New charity chief executive says needs of older people are changing

Dan Skipper, chief executive at Age UK Norwich. Photo: Age UK Norwich

Dan Skipper, chief executive at Age UK Norwich. Photo: Age UK Norwich - Credit: Age UK Norwich

The new boss of a city-based charity has put out a call for more volunteers and new partnerships to support the elderly.

Dan Skipper, chief executive at Age UK Norwich. Photo: Age UK Norwich

Dan Skipper, chief executive at Age UK Norwich. Photo: Age UK Norwich - Credit: Age UK Norwich

Dan Skipper, from Reepham, has taken over as chief executive of Age UK Norwich after three years as the charity's chief operating officer and deputy chief executive.

He said: 'I think we are in changing times for older people. Those entering their 50s and early 60s now face different issues than in the past. They may be still working or semi-retired. They are often more active and perhaps have high expectations of what they want to do in retirement.

'At the same time, some of these are people who are often caring for their own parents, as well as looking after grandchildren. So we as an organisation have to change to support this emerging group.'

Mr Skipper said that means a mix of the old and the new with tested and popular services continuing, while the charity reaches out in fresh ways.

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'Many people come to us - especially to our information and advice service - because they are facing a crisis,' he said. 'We help them deal with debt or housing issues, for example. We offer skilled guidance in applying for benefits and allowances they you are entitled to. All of that short-term support will continue, along with our focus on prevention, such as loneliness, which is a serious issue in Norwich.

'But increasingly, we want to work with others - whether in business or in the community.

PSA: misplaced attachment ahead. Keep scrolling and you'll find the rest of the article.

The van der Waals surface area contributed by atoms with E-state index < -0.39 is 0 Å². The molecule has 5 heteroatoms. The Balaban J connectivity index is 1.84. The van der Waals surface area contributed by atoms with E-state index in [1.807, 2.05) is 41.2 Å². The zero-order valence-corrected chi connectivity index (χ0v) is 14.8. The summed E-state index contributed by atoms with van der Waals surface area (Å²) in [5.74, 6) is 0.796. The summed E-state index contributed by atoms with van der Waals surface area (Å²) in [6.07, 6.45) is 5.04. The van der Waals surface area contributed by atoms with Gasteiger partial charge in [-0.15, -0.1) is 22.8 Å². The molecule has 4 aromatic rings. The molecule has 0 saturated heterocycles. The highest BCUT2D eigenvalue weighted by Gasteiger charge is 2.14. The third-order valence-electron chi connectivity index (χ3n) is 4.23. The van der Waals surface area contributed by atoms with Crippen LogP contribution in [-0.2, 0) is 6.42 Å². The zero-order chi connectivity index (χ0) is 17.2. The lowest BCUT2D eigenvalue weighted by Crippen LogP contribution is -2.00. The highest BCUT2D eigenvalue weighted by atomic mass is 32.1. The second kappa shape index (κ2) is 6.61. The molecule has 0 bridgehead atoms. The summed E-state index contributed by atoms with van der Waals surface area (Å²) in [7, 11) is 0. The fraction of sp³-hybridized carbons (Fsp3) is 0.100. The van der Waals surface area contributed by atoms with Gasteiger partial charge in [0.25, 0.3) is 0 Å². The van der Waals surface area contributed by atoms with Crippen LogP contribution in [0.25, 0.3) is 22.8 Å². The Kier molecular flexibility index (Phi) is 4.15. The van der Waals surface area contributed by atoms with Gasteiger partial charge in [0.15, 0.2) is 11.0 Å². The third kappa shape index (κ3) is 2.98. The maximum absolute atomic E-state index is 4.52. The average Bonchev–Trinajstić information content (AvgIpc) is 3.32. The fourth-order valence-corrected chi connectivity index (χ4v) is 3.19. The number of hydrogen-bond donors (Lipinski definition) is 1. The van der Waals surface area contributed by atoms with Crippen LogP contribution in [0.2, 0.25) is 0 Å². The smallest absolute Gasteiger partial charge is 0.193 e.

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'For example, rather than us just moving into an area and setting up a weekly activity, we have over the last three years been working closely with existing local communities, to help them offer more to older people, and meet local demand.

'That is not just more sustainable. It also means older people are developing real social networks in their own area.'

That work has gained support from the Big Lottery fund since 2015.

Mr Skipper said the other form of key partnership is with business.

He said: 'Charity funding is under huge pressure, right across the country, and we have developed some important relationships - such as with ReAssure, the life assurance company based at Aviva. The enthusiastic support of their staff has not only raised more than £10,000 for us, in the last year, but offered opportunities for team building and a bit of fun, as ReAssure workers have joined us in street collections, or helped to redecorate our day centre at Marion Road. Their staff have also shared how this has opened their eyes to different things, such as dementia.

'These relationships can work for everyone, and we are very grateful for the support.

'Another way of staying active, or course, is making a contribution in the community.

'Many of our 160 very loyal volunteers are older people themselves… and their skills help us develop as an organisation. We can help give people skills and opportunity to get involved.

'I think in terms of recruiting volunteers or gaining funding support, the message is that we have developed a good knowledge of what needs to be done for older people in the city - but we need help to do more of it.'

Mr Skipper has, for the last two years, also been the charity's lead for development of the Norwich City Dementia Action Alliance, launched in 2017 to bring businesses - including this newspaper - and other organisations together to make Norwich a dementia friendly city.

The DAA now has 77 members, and will make its second anniversary in January.

Mr Skipper was elected its new chairman last week.

The charity's former chief executive, Susan Ringwood, left in July after heading the organisation for three years.

Mr Skipper added: 'I would like to thank her for her contribution, Susan made considerable changes, and helped raise our profile.'

Mr Skipper, who grew up in Costessey, is a keen runner, snooker player and enjoys local history.

He added: 'I am very honoured to become chief executive of such a wonderful charity, with 70 years of history helping older people in the city and it's suburbs. Our support is as relevant as it was when we started. Times and needs change, but the continuing growth of the aging population means Age UK Norwich is needed now more than ever.'

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